Submitted to: Oat International Conference Proceedings
Publication Type: Proceedings
Publication Acceptance Date: 7/30/1996
Publication Date: N/A
Interpretive Summary: A substantial portion of malted barley is used in food products as a sweetener, source of enzymes, or for flavor. Research was initiated to find out if malted oat would be suitable for similar or other food uses. Hull-less oats were used, because the hull is not palatable, and removing the hull may damage the germ, inhibiting malting. Oats have a much higher oil content than barley, and during malting, some of this oil is degraded to free fatty acids by the action of an enzyme called lipase. This is not desirable, because free fatty acids can lead to rancidity and off flavors. Further work will be done to identify oats with the least development of free fatty acids and malting conditions that minimize the degradation of lipids.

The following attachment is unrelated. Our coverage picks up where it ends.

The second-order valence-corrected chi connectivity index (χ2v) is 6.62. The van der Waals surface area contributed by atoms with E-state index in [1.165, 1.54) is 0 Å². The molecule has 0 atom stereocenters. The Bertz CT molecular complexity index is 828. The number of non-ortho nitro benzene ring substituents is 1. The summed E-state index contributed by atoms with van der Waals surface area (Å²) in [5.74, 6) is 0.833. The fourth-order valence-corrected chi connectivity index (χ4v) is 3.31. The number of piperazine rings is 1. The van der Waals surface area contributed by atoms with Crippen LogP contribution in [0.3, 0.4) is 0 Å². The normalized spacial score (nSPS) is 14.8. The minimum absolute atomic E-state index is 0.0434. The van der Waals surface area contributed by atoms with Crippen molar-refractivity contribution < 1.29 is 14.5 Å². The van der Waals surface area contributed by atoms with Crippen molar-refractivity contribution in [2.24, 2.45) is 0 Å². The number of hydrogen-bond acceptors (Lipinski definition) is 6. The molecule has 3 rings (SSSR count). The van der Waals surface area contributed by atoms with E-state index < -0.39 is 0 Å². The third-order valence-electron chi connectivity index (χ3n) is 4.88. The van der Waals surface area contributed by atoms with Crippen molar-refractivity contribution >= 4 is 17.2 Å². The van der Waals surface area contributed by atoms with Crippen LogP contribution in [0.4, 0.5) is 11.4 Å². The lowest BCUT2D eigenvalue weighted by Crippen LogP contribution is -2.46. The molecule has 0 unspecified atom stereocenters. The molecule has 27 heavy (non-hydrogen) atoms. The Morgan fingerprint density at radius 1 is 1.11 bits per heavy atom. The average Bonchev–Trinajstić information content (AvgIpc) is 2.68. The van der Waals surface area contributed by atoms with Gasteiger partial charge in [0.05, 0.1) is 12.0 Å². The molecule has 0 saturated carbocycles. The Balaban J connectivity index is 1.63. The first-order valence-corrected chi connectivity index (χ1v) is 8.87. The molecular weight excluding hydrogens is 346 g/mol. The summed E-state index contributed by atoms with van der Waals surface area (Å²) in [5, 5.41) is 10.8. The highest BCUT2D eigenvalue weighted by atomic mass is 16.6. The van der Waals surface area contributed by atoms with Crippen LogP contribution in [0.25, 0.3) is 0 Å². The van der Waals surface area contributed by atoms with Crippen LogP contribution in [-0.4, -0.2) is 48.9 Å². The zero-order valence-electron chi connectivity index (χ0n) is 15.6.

Technical Abstract: Hull-less oats (Avena sativa L.) were malted and the malts analyzed to determine their characteristics in consideration of possible food use. Thirty-one genotypes from the Cooperative Naked Oat Test from Ottawa were malted by steeping at 16 degrees to 45 percent moisture, germinating 6 days at l6 degrees, followed by kilning to 85 degrees. The oats and their malts were analyzed for lipid, free fatty acids, nitrogen, starch, beta-glucan and soluble sugars. Lipase activity was measured on oats and malted oats of eight genotypes. Malting decreased total lipid, N, starch and beta-glucan, and increased free fatty acids and soluble sugars. Lipase activity was lower in malted than unmalted oats, and was correlated with the decrease in lipid. There was no apparent relationship between lipase activity and increase in free fatty acids. The high content of free fatty acids and lipid of malted oat (compared to malted barley) may be a problem for stability and flavor of malted oat product.